New figures from the Australian Bureau of Statistics (ABS) have revealed good news for public schools and Indigenous education.
The new data, released on Thursday, showed the proportion of Australian children enrolled in government schools increased slightly over the past year.
2016 marks the second year in a row that public school enrolments have risen, bucking a downward trend that has troubled the sector for the last 40 years.
ABS spokesperson, Michelle Marquardt, said that public schools now educated 65.4% of all Australian school students (2,483,802), rising slightly from 65.2% in 2015 and 65.1% in 2014.
However, enrolments by Aboriginal and Torres Strait Islander students spiked between 2006 and 2016, from 40.1% to 59.8%. In 2016 there were 207,852 students enrolled in Australian schools identifying as Aboriginal and Torres Strait Islander – an increase of 3.6% from 2015.
The improved enrolment figures by Aboriginal and Torres Strait Islander students is largely due to national reforms aimed at closing the nation’s disadvantage gap.
As for private schools, the enrolment rate remained steady at 14.4%, bringing a halt to the steady increase seen over the last few years.
Last year, the total proportion of students enrolled in Catholic schools fell slightly to 20.2%, down from 20.4% in 2015, while the figure for Independent schools remained steady at 14.4%.
In a statement yesterday, Marquardt said the figures represented “a reversal of the steady drift” of students from public to private schools observed for much of the past 40 years.
Marquardt also noted that 2016 saw a growing number of students staying at school to Year 12.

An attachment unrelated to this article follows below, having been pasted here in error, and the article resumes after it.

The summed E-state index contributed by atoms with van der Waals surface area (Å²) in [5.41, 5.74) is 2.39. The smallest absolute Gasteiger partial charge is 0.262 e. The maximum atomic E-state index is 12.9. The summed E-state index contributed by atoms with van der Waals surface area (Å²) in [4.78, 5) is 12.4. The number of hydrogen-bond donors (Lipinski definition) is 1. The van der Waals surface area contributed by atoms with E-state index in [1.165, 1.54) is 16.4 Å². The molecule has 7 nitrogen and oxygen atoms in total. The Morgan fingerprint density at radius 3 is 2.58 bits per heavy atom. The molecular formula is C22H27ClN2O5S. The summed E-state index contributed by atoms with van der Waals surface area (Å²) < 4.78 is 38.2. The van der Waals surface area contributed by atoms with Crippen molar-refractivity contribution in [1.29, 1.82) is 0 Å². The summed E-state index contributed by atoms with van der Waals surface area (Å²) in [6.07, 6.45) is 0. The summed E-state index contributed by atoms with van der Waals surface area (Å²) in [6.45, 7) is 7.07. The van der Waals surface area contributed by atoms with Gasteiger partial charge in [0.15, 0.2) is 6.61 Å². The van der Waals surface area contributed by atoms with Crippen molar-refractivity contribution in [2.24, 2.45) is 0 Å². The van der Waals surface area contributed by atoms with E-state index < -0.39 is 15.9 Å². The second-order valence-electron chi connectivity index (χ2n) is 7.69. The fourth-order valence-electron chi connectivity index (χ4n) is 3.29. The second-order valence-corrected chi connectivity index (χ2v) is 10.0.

The Apparent Retention Rate (ARR) of secondary students staying through to Year 12 was 84.3%, well up from the 75% reported in 2006. As in previous years, the 2016 rate was higher for females (87.8%) than for males (80.9%).
With the largest growth in school numbers of any school sector, the Independent Schools Council of Australia (ISCA) said today that the ABS figures confirm the “continued strong contribution” of the Independent school sector.
In a statement provided to The Educator, ISCA executive director, Colette Colman, said that in 2016 there was a net increase of 14 Independent schools in Australia, bringing the total to 1,042. Independent student numbers grew by more than 7,000 over the same period.
“In 2016 the Independent school sector recorded the largest growth of Aboriginal and Torres Strait Islander enrolments at 5.2%. This exceeds the national average of 3.7 per cent, and highlights the increasing diversity of the sector,” she said.
“Independent schools reflect the social, economic and ethnic diversity of Australia. In fact, 90% of Australian Independent schools are low to medium fee establishments, with the median fee of an Independent school in 2015 being less than $4,900.”